The commissioners started requiring employees under their authority to wear masks while at work and strongly encouraged the practice among everyone in the courthouse, including the public. Temperature checks also began this week for those visiting the facility.
According to the CDC, the virus spreads “mainly from person to person, mainly through respiratory droplets produced when an infected person coughs, sneezes, or talks.” By wearing a mask in public areas, employees limit the spread of those droplets.
Helton wanted people to feel safe to visit the courthouse once it reopened.
Dr. William Whaley and Dr. Raymond Tidman discussed the effectiveness of closing to perform extensive cleanings on courthouses. Both agreed that cases will occur, but spending exorbitant amounts of money isn’t necessary.
“You can teach your own housekeeping staff what they need to know if there has been this virus [case],” explained Dr. Whaley. “If you just shut your doors for 24-hours, the virus is going to die because it doesn’t stick around on surfaces for terribly long.”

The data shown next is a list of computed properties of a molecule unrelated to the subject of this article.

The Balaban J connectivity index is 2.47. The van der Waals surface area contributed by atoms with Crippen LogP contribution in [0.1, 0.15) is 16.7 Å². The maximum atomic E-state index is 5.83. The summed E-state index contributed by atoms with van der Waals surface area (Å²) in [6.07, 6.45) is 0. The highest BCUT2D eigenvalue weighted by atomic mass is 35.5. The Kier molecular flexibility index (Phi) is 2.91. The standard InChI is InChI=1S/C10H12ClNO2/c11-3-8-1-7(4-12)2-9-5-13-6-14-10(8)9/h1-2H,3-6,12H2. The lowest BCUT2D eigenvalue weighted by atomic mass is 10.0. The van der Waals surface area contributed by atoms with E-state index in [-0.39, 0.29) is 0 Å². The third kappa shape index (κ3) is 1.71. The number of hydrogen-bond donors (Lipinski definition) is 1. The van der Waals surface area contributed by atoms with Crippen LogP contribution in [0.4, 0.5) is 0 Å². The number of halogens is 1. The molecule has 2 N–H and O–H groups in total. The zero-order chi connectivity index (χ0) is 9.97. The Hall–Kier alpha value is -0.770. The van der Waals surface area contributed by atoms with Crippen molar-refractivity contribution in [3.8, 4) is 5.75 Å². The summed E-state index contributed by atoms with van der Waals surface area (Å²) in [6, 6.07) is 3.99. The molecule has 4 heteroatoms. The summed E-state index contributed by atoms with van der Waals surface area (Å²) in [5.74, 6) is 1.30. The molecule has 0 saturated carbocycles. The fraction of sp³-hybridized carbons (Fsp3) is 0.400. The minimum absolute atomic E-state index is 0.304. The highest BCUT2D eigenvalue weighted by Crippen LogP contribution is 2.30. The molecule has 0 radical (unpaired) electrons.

Afterward, if someone cleaned the surfaces and highly handled areas, the virus should be removed for that day. However, the practice must occur every day at the end of the day. The county and schools can go over cleaning protocols with their janitorial staff to begin COVID-19 recommended sanitization measures.
CDC guidance about disinfecting cites that coronaviruses die on surfaces in a matter of hours or days. To safely remove COVID-19 from a surface, first clean the area with soap and water, then an EPA-approved spray on the surface. If an EPA-approved disinfectant is unavailable, 1/3 cup of bleach added to one gallon of water, or a 70% alcohol solution will disinfect a surface. Bleach can’t be mixed with other cleaning and disinfection products together. The effectiveness of bleach solutions lasts for up to 24 hours.
Janitorial staff must wear the proper PPE to protect them from harmful chemicals and the virus.